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Mindful Places: Doing Away with Distractions by Design


Photo of a mindful workspace

Convene offices, Los Angeles

Image: Bilyana Dimitrova, 2018
Work isn’t working. At a time when many organizations report struggling to find and retain highly-skilled talent, people on the job are stressed out and their physical and mental health is paying the price.
We can see this in results from an in-depth study of more than 3,000 U.S. workers conducted by Rand Corp., Harvard Medical School, and UCLA. The survey found that:
  • 50% of employees work off-hours to meet the demands of their jobs
  • One in four perceives they have too little time to do their job
  • 78% must be present in their workplace during working hours
  • 55% work in “unpleasant and potentially hazardous” conditions
People are the chief currency and greatest asset of any business. With up to 80% of a company’s expenses being attributable to staff costs, it’s vital that the workforce is productive, engaged, and empowered. Global statistics report 87% of workers are disengaged, according to the latest edition of Gallup’s annual engagement survey. Social inclusion impacts engagement. We are duty bound not only to address mental health and well-being in the workplace but also to go beyond that to create physical environments that enable mindfulness.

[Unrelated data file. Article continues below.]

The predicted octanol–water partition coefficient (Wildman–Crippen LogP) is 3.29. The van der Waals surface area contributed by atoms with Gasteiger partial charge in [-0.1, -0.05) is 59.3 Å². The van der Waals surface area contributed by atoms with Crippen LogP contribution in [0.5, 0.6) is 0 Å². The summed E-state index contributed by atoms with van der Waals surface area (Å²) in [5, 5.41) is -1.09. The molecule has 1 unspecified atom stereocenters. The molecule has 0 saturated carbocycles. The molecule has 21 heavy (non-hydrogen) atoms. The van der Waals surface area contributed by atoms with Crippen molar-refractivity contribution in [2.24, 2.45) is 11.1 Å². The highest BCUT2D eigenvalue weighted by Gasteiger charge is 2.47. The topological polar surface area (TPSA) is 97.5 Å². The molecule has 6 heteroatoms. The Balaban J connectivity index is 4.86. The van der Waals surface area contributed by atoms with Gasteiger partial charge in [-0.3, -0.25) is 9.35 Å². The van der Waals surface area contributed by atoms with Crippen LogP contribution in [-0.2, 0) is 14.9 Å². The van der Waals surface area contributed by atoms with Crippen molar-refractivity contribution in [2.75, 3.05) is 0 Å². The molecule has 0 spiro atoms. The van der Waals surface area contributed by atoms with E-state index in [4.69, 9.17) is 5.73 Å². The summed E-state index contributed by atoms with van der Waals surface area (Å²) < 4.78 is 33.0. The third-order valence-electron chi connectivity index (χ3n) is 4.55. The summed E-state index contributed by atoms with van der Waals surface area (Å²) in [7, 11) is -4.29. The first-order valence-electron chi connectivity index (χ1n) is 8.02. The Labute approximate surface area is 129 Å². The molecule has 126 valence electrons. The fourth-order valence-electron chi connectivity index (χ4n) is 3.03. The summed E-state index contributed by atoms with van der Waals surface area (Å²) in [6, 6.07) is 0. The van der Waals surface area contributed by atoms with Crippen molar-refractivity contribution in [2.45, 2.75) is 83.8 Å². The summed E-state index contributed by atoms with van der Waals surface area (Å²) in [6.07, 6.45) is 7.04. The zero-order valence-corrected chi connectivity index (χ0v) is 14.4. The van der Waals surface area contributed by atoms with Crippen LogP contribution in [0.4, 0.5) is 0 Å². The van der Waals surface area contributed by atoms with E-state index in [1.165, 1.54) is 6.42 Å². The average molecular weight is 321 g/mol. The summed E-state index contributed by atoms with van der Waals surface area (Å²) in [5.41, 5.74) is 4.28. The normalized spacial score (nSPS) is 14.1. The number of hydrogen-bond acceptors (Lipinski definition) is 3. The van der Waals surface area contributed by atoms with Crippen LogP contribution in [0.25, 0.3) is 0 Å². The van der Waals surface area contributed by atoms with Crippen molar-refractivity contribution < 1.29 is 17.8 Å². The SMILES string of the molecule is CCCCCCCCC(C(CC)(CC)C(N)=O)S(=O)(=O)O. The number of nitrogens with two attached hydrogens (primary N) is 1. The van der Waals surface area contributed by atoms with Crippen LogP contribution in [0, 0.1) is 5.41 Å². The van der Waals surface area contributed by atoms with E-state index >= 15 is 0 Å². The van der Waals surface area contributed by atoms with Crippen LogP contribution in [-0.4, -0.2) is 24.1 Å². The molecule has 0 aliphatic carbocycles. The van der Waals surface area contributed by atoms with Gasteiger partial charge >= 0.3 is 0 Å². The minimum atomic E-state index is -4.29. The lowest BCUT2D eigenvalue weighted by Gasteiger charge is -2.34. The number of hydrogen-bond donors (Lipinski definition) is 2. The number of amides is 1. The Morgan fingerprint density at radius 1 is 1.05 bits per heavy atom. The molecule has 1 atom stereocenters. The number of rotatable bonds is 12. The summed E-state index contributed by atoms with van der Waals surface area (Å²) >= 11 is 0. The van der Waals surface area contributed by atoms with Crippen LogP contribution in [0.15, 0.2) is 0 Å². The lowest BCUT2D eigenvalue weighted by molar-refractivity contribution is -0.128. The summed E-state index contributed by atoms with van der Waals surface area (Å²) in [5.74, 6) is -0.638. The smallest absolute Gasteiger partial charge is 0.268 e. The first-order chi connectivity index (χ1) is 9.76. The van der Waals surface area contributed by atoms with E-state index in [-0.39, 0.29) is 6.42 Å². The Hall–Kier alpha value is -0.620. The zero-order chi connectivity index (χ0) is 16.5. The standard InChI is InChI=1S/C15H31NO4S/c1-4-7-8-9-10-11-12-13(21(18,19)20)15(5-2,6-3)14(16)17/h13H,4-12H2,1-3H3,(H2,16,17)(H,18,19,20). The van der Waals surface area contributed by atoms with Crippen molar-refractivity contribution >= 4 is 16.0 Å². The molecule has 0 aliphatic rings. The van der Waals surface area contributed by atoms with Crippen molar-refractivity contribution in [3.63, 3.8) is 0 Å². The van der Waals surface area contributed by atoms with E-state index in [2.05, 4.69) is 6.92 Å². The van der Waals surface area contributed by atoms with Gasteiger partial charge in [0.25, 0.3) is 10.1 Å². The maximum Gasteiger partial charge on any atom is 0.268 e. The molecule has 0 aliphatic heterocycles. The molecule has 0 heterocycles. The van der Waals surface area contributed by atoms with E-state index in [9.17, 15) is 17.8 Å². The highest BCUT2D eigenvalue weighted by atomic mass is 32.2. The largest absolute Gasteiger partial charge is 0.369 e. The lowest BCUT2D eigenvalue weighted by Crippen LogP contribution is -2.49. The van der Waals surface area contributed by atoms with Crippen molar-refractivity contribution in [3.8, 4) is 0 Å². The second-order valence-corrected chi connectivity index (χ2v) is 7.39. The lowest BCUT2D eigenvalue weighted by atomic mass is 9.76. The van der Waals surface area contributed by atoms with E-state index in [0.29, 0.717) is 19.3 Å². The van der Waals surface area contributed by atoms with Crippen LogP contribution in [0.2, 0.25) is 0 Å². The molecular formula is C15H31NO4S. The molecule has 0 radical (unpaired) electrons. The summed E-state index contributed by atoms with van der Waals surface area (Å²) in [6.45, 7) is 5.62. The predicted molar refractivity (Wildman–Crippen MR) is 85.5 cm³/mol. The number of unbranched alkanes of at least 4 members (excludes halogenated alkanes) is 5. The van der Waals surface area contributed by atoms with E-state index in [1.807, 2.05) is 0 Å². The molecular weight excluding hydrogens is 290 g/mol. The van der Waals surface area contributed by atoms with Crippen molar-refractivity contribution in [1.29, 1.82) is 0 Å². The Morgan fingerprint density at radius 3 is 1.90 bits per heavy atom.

Distractions Derail Mindfulness
It's getting harder to focus, concentrate, and think at work. There seems to be no relief from all the distractions. Noisy coworkers, visual distractions, and the constant “pinging” of our technology are adversely impacting our ability to concentrate or get to deep meaningful thought.
Studies show that it can take up to 15 minutes to get deep meaningful thought, yet on average we are interrupted every seven minutes in the workplace. And, if you’ve got social media or email open, you may be interrupted every two minutes. Once interrupted it can take 20 minutes to get back to deep meaningful thought because you have to rethink where you were in your thought process. Hence, many environments today, coupled with the constant “pinging” of technology, are making it difficult to fully engage.